Why Is My Tradescantia Losing Its Color? (And How to Fix It)

Tradescantia leaves up close

Tradescantias are great house plants known for their rich colors. The most popular varieties have variegated leaves. These leaves can shimmer with stripes of purples, silvers, pinks, whites, or yellows. Even the undersides are often of a deep purple.

My first Tradescantia had stunning purple and silver leaves.  I loved it.  

Until the colors started fading. Those leaves, once striking, suddenly turned a pale green.  

It left me wondering, what happened?  Why did my Tradescantia lose its color? 

In general, a Tradescantia loses its color when it doesn’t receive enough light. Variegated leaves have less chlorophyll, which a plant needs for growth. So, when a plant with variegated leaves, such as a Tradescantia, doesn’t have the right growing conditions, the leaves will revert back to green. This helps the plant conserve energy and produce more chlorophyll. 

Read on to learn more about why your Tradescantia is losing its color and how to keep it more vibrant.

Overhead view of Tradescantia in a plant stand.

Why Does Your Tradescantia Lose Color

The name Tradescantia refers to the plant’s genus, or grouping.  Roughly, 85 different species fall under the term Tradescantia.  

But, regardless of which variety you have, if your Tradescantia has variegated leaves it’s going to need light to maintain its color.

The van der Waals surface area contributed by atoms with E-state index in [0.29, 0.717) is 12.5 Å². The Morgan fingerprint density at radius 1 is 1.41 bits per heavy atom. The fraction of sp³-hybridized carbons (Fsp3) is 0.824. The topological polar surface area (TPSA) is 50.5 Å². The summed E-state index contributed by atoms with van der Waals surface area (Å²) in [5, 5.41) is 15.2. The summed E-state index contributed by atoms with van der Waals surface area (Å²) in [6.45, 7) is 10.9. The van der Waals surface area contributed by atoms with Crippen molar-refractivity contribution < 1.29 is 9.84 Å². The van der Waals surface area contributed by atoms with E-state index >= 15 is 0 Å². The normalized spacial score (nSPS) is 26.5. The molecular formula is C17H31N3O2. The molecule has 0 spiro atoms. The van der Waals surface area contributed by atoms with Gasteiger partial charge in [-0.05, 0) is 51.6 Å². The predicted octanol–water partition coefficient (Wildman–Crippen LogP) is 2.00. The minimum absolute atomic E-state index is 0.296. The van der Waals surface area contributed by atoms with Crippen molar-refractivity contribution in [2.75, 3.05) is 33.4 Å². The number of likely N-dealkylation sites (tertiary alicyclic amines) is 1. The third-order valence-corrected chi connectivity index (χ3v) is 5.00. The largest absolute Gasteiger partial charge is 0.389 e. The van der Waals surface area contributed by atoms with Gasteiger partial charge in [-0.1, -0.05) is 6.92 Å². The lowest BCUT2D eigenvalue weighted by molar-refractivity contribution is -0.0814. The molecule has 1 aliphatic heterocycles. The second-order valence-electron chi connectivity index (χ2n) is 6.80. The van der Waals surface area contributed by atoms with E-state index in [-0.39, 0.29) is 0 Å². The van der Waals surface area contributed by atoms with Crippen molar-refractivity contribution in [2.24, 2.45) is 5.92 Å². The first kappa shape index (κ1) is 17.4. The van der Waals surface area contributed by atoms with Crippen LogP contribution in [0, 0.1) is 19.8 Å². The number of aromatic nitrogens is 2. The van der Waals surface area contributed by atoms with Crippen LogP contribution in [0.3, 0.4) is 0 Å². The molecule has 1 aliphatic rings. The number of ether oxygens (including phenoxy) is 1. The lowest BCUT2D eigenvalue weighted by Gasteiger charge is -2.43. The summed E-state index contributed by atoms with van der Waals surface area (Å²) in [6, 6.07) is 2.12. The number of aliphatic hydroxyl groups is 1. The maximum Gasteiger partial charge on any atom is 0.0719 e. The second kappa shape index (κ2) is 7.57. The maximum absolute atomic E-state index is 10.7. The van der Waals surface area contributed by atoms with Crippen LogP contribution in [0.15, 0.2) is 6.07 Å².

Signs Your Tradescantia Isn’t Getting Enough Light

There are several signs that your Tradescantia might not be getting enough light.

  • The first and most obvious sign, of course, is the plant’s leaves losing their color and reverting back to green.
  • Your plant may also seem weaker and thinner. And you may find new leaves are smaller in size. This was something I noticed myself when my Tradescantia didn’t have enough light.
  • Lastly, your plant may become leggy. In other words, you’ll notice fewer leaves with a lot of stem between each leaf. You may also find your plant stretching towards the light.
Tradescantia stretching toward a window.

How Much Light Does Your Tradescantia Need

In general, Tradescantia plants need bright, indirect light. They need at least six to eight hours of light per day to maintain their dark colors.

Many species of Tradescantia develop red or purple pigments (anthocyanins). These pigments act as sun protection for the plant. When they combine with the green pigment (the chlorophyll of the leaf) the result is the Tradescantia’s beautiful colors.

How much sun protection the plant needs, will determine how much red or purple pigment it needs. In other words, the higher the light the more red and purple pigments. The more red and purple pigments, the more vibrant the colors.

So, what this means is you can change your plant’s color by changing the light level.

If you want a deeper color, place your plant in high light. If you want more shades of green, give it less light.

Tradescantia outside

During the summer months, you can put your Tradescantia outside to give it that extra boost of light. I usually do this with my plants.

But, be careful. You shouldn’t put your plant where it will receive direct sunlight for more than an hour or two a day. Too much direct sun can burn your plant’s leaves and stunt its growth.